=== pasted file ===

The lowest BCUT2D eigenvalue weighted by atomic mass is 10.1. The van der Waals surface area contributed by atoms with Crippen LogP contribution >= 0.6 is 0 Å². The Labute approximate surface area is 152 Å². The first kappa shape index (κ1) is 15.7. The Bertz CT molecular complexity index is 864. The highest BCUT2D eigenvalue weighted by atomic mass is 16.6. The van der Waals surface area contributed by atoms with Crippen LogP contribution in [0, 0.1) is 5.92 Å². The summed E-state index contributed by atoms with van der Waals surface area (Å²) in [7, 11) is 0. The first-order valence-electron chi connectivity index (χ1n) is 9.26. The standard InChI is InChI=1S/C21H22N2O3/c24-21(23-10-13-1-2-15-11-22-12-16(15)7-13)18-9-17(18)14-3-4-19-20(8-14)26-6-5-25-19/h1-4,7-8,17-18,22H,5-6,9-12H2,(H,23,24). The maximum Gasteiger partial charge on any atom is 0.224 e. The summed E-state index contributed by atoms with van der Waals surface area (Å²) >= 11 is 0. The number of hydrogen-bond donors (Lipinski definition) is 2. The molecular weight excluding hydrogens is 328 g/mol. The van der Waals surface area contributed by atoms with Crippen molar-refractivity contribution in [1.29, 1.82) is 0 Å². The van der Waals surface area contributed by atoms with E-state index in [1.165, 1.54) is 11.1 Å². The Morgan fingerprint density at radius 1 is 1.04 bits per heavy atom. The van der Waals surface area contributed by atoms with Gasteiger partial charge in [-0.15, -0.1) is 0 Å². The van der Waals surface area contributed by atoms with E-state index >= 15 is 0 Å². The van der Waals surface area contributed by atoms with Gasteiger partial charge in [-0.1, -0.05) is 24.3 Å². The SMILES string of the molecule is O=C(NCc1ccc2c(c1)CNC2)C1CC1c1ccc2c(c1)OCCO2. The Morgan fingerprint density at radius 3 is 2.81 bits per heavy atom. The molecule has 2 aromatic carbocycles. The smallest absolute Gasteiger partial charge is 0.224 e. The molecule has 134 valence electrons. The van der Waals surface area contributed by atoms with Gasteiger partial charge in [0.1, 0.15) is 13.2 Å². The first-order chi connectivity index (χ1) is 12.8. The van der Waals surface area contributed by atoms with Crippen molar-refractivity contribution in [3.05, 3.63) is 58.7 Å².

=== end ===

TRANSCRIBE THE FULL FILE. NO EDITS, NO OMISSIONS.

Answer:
The lowest BCUT2D eigenvalue weighted by atomic mass is 10.1. The van der Waals surface area contributed by atoms with Crippen LogP contribution >= 0.6 is 0 Å². The Labute approximate surface area is 152 Å². The first kappa shape index (κ1) is 15.7. The Bertz CT molecular complexity index is 864. The highest BCUT2D eigenvalue weighted by atomic mass is 16.6. The van der Waals surface area contributed by atoms with Crippen LogP contribution in [0, 0.1) is 5.92 Å². The summed E-state index contributed by atoms with van der Waals surface area (Å²) in [7, 11) is 0. The first-order valence-electron chi connectivity index (χ1n) is 9.26. The standard InChI is InChI=1S/C21H22N2O3/c24-21(23-10-13-1-2-15-11-22-12-16(15)7-13)18-9-17(18)14-3-4-19-20(8-14)26-6-5-25-19/h1-4,7-8,17-18,22H,5-6,9-12H2,(H,23,24). The maximum Gasteiger partial charge on any atom is 0.224 e. The summed E-state index contributed by atoms with van der Waals surface area (Å²) >= 11 is 0. The number of hydrogen-bond donors (Lipinski definition) is 2. The molecular weight excluding hydrogens is 328 g/mol. The van der Waals surface area contributed by atoms with Crippen molar-refractivity contribution in [1.29, 1.82) is 0 Å². The van der Waals surface area contributed by atoms with E-state index in [1.165, 1.54) is 11.1 Å². The Morgan fingerprint density at radius 1 is 1.04 bits per heavy atom. The van der Waals surface area contributed by atoms with Gasteiger partial charge in [-0.15, -0.1) is 0 Å². The van der Waals surface area contributed by atoms with E-state index >= 15 is 0 Å². The van der Waals surface area contributed by atoms with Gasteiger partial charge in [-0.1, -0.05) is 24.3 Å². The SMILES string of the molecule is O=C(NCc1ccc2c(c1)CNC2)C1CC1c1ccc2c(c1)OCCO2. The Morgan fingerprint density at radius 3 is 2.81 bits per heavy atom. The molecule has 2 aromatic carbocycles. The smallest absolute Gasteiger partial charge is 0.224 e. The molecule has 134 valence electrons. The van der Waals surface area contributed by atoms with Gasteiger partial charge in [0.1, 0.15) is 13.2 Å². The first-order chi connectivity index (χ1) is 12.8. The van der Waals surface area contributed by atoms with Crippen molar-refractivity contribution in [3.05, 3.63) is 58.7 Å².